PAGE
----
This is where we started as the sun got above the trees, and we caught several small bass on the first pass. We were throwing a spinnerbait, a Carolina rig and topwater popper, and we landed about five small bass on the first pass. After turning and going back over the same area, the biggest bass of the day hit the popper. The solid 3-pounder hit right at the edge of the grass.
Donnie and Danny agreed that you should fish back over a grassbed several times if you catch fish on the first pass. Try different baits, and work them slowly and carefully. Even with three people fishing from a boat there is so much grass on this and other spots that it is hard to hit all the good places.
2. N 34° 09.356 – W 85° 34.718 — Run around to Spring Creek, staying well off the point between the two creeks that runs way out, but not so far out you get on the old roadbed that crosses the lake right at the channel. Go to the left bank toward the ditch that runs out upstream of two docks. The downstream dock has a rail around it and sits high off the water. The upstream dock sits right on the water and does not have a rail. Both docks have mercury vapor lights.
About 150 yards off the downstream dock you will see a 4X4 post. It sits right on the edge of an old roadbed that runs off the point, and there is brush around it. There is also a big tree lying in the water near it. The water on top of the road is only a few feet deep but upstream of it there is about 10 feet of water.
Start around the post, working crankbaits, spinnerbaits and worms through the brush and topwater baits over it. Work in toward the docks, fishing as you go. Fish around the first dock then work the grass between the two, fishing to the second flat dock. Bass move up the roadbed holding in the bush on it and then move into the grass to feed. Fish the grass with spinnerbaits, topwater and worms. This was one of Donnie and Danny’s tournament holes when they fished tournaments, and they said they probably would not have shared it if they were still fishing tournaments.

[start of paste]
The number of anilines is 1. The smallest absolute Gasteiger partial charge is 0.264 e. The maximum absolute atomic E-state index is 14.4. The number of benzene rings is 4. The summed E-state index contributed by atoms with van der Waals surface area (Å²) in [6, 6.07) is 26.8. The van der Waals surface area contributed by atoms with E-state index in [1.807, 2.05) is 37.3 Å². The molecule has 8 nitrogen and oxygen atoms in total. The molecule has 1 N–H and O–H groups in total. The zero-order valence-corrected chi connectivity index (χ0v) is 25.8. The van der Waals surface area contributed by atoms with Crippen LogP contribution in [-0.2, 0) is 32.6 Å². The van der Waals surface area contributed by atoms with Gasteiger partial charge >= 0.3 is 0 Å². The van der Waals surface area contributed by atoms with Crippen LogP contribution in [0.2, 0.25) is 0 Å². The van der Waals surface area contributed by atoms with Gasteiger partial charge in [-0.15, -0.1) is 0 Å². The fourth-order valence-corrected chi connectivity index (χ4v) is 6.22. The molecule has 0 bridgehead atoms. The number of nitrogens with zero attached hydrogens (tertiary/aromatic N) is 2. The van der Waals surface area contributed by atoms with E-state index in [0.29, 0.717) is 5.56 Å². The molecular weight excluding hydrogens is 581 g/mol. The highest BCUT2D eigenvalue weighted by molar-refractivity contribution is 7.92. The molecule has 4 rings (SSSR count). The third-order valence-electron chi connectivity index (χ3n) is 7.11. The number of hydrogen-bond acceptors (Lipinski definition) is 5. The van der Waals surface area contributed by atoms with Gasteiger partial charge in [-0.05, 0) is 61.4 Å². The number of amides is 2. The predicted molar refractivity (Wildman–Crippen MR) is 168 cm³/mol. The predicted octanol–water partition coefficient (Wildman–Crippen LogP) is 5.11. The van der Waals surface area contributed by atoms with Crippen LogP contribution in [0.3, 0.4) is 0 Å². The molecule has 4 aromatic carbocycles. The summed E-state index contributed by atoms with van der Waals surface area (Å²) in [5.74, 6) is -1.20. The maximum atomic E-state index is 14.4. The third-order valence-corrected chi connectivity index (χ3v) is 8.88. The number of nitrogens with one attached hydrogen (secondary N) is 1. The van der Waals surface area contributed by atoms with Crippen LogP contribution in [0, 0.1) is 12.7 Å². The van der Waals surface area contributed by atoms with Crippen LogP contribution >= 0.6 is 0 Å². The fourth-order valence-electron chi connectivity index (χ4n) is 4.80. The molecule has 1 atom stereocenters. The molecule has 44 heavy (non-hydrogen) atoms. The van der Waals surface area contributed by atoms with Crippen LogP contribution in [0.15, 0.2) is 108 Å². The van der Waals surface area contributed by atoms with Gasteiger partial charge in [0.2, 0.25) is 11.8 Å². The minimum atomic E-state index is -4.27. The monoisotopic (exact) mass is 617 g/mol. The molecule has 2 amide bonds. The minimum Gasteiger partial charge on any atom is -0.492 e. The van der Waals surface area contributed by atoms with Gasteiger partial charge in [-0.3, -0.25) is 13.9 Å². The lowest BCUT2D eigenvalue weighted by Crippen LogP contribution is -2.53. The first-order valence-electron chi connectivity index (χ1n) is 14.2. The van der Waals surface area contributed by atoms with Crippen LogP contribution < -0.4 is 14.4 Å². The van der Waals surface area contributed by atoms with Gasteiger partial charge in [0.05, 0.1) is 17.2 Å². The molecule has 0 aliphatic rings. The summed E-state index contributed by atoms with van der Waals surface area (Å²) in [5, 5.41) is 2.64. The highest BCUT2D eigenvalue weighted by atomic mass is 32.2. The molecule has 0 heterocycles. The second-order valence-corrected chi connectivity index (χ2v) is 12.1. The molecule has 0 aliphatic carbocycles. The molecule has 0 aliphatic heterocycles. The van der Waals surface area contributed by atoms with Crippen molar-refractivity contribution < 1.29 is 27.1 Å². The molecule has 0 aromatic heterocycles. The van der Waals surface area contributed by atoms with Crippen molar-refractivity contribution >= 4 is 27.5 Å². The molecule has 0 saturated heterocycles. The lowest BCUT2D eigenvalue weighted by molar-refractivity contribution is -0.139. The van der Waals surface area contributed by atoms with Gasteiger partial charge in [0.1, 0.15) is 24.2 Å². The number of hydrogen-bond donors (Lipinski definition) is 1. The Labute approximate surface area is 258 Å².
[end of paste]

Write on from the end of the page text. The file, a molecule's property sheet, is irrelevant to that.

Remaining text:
3. N 34° 08.896 – W 85° 34.123 — Go toward the bridge staying near the left bank, and watch for a small trailer with a red-roof porch on it under some trees. Upstream toward the bridge you will see a metal gate on the drive going to the road and several small campers to the right of the gate toward the bridge. There are a couple of big trees on the edge of the water in front of these trailers.
Donnie says the old roadbed crosses the creek and runs parallel to the current road, curving around and running close to the sandy bank then coming out of the water almost in front of the trailer with the red-roof porch. Start fishing downstream of the red-roof porch and work upstream, staying well off the bank. If you work it with a Carolina rig you will feel the gravel and rocks all along here.
Danny and Donnie like a crankbait worked here since this area holds a lot of spots. The pair will stay a long cast off the bank and work the bait toward the bridge, covering water 2 to 7 feet deep. You can fish this roadbed for a long way. Cover it with worms before you leave, too. Danny got a good spot on a crankbait here the day we fished.
4. N 34° 08.902 – W 85° 34.637 — Across Spring Creek you will see a danger marker that sits way off the bank marking a hump. There is deep water between the marker and the bank, and a point runs out about even with the marker. It is the last point on the right going upstream before you get to the bridge. There is a green-roof house and a green-roof dock on the point.
Start at the second dock downstream of the one on the point and fish upstream. There is a private ramp between the first and second docks, and there are rocks and gravel on the bottom. Fish a crankbait between the docks and around the dock posts, too. Fish just past the green-roof dock.
Donnie likes to throw a Norman Deep Little N, and Danny usually throws a Bandit crankbait. Donnie chooses a shad pattern with glitter, while Danny likes the chartreuse-crawfish Splatterback bait. By throwing different sizes they cover different depths and offer the bass different colors while they fish.
Danny likes to have a jig ’n pig rigged and pitches it to the dock posts as he passes each dock here, too. He says to work the outside posts with your crankbait but get a jig ’n pig under the dock. He uses a Yamamoto double- tailed skirted grub for his dock fishing.
5. N 34° 08.595 – W 85° 34.042 — Go above the Spring Creek bridge and watch to your right. There is a line of docks here that goes to a point where a cove is on the right, upstream of the boat ramp with a cut beside it. Watch for a cabin with a rusty tin roof, and start fishing at the dock in front of it. Fish upstream around the point a short distance.
The bottom here is gravel, and there are rock and concrete seawalls along the bank. Fish this area with a crankbait, a Carolina rig and a jig, hitting the docks and the gravel bot- tom between them just like at hole No. 4. Fish the area slowly and carefully.